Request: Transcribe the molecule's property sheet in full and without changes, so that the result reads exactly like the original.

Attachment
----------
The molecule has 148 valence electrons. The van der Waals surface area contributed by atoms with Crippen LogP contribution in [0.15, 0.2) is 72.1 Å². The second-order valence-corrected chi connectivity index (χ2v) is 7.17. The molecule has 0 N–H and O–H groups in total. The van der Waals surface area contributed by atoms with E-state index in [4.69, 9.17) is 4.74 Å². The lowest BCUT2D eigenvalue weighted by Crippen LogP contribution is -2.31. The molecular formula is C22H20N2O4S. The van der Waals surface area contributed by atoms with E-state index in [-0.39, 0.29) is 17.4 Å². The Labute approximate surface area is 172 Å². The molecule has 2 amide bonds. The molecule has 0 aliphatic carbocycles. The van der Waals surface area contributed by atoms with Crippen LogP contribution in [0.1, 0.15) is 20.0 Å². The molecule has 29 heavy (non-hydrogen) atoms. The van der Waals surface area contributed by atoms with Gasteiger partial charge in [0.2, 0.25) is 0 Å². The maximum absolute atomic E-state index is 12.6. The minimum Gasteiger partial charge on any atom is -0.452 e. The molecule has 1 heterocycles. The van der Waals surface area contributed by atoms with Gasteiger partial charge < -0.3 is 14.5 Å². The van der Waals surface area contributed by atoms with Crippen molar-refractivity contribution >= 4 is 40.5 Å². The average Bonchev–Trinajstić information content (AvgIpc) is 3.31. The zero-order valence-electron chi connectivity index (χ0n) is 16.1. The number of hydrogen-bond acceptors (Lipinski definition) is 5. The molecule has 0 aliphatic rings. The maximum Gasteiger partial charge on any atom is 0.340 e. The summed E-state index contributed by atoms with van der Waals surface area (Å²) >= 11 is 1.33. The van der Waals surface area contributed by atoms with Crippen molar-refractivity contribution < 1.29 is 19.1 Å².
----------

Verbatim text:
The molecule has 148 valence electrons. The van der Waals surface area contributed by atoms with Crippen LogP contribution in [0.15, 0.2) is 72.1 Å². The second-order valence-corrected chi connectivity index (χ2v) is 7.17. The molecule has 0 N–H and O–H groups in total. The van der Waals surface area contributed by atoms with E-state index in [4.69, 9.17) is 4.74 Å². The lowest BCUT2D eigenvalue weighted by Crippen LogP contribution is -2.31. The molecular formula is C22H20N2O4S. The van der Waals surface area contributed by atoms with E-state index in [-0.39, 0.29) is 17.4 Å². The Labute approximate surface area is 172 Å². The molecule has 2 amide bonds. The molecule has 0 aliphatic carbocycles. The van der Waals surface area contributed by atoms with Crippen LogP contribution in [0.1, 0.15) is 20.0 Å². The molecule has 29 heavy (non-hydrogen) atoms. The van der Waals surface area contributed by atoms with Gasteiger partial charge in [0.2, 0.25) is 0 Å². The maximum absolute atomic E-state index is 12.6. The minimum Gasteiger partial charge on any atom is -0.452 e. The molecule has 1 heterocycles. The van der Waals surface area contributed by atoms with Gasteiger partial charge < -0.3 is 14.5 Å². The van der Waals surface area contributed by atoms with Crippen molar-refractivity contribution >= 4 is 40.5 Å². The average Bonchev–Trinajstić information content (AvgIpc) is 3.31. The zero-order valence-electron chi connectivity index (χ0n) is 16.1. The number of hydrogen-bond acceptors (Lipinski definition) is 5. The molecule has 0 aliphatic rings. The maximum Gasteiger partial charge on any atom is 0.340 e. The summed E-state index contributed by atoms with van der Waals surface area (Å²) >= 11 is 1.33. The van der Waals surface area contributed by atoms with Crippen molar-refractivity contribution < 1.29 is 19.1 Å².